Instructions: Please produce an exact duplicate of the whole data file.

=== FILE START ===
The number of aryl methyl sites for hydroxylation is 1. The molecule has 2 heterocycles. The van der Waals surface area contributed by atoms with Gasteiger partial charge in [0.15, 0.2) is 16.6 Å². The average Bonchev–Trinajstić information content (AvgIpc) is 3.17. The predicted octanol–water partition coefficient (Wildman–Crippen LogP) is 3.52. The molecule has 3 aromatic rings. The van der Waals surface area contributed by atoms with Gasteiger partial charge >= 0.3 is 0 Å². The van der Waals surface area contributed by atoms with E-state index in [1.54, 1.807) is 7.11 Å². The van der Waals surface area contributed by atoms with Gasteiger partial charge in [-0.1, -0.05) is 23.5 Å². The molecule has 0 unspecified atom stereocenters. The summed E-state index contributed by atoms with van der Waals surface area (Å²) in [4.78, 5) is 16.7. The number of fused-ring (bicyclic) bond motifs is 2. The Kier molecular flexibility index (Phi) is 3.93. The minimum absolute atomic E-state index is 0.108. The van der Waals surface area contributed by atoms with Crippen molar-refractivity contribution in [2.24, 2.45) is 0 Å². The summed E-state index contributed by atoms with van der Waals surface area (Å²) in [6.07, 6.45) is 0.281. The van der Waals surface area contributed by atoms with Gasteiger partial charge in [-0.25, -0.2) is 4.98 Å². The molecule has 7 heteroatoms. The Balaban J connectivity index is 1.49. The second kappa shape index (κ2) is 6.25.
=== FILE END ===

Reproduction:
The number of aryl methyl sites for hydroxylation is 1. The molecule has 2 heterocycles. The van der Waals surface area contributed by atoms with Gasteiger partial charge in [0.15, 0.2) is 16.6 Å². The average Bonchev–Trinajstić information content (AvgIpc) is 3.17. The predicted octanol–water partition coefficient (Wildman–Crippen LogP) is 3.52. The molecule has 3 aromatic rings. The van der Waals surface area contributed by atoms with Gasteiger partial charge >= 0.3 is 0 Å². The van der Waals surface area contributed by atoms with E-state index in [1.54, 1.807) is 7.11 Å². The van der Waals surface area contributed by atoms with Gasteiger partial charge in [-0.1, -0.05) is 23.5 Å². The molecule has 0 unspecified atom stereocenters. The summed E-state index contributed by atoms with van der Waals surface area (Å²) in [4.78, 5) is 16.7. The number of fused-ring (bicyclic) bond motifs is 2. The Kier molecular flexibility index (Phi) is 3.93. The minimum absolute atomic E-state index is 0.108. The van der Waals surface area contributed by atoms with Crippen molar-refractivity contribution in [2.24, 2.45) is 0 Å². The summed E-state index contributed by atoms with van der Waals surface area (Å²) in [6.07, 6.45) is 0.281. The van der Waals surface area contributed by atoms with Gasteiger partial charge in [-0.25, -0.2) is 4.98 Å². The molecule has 7 heteroatoms. The Balaban J connectivity index is 1.49. The second kappa shape index (κ2) is 6.25.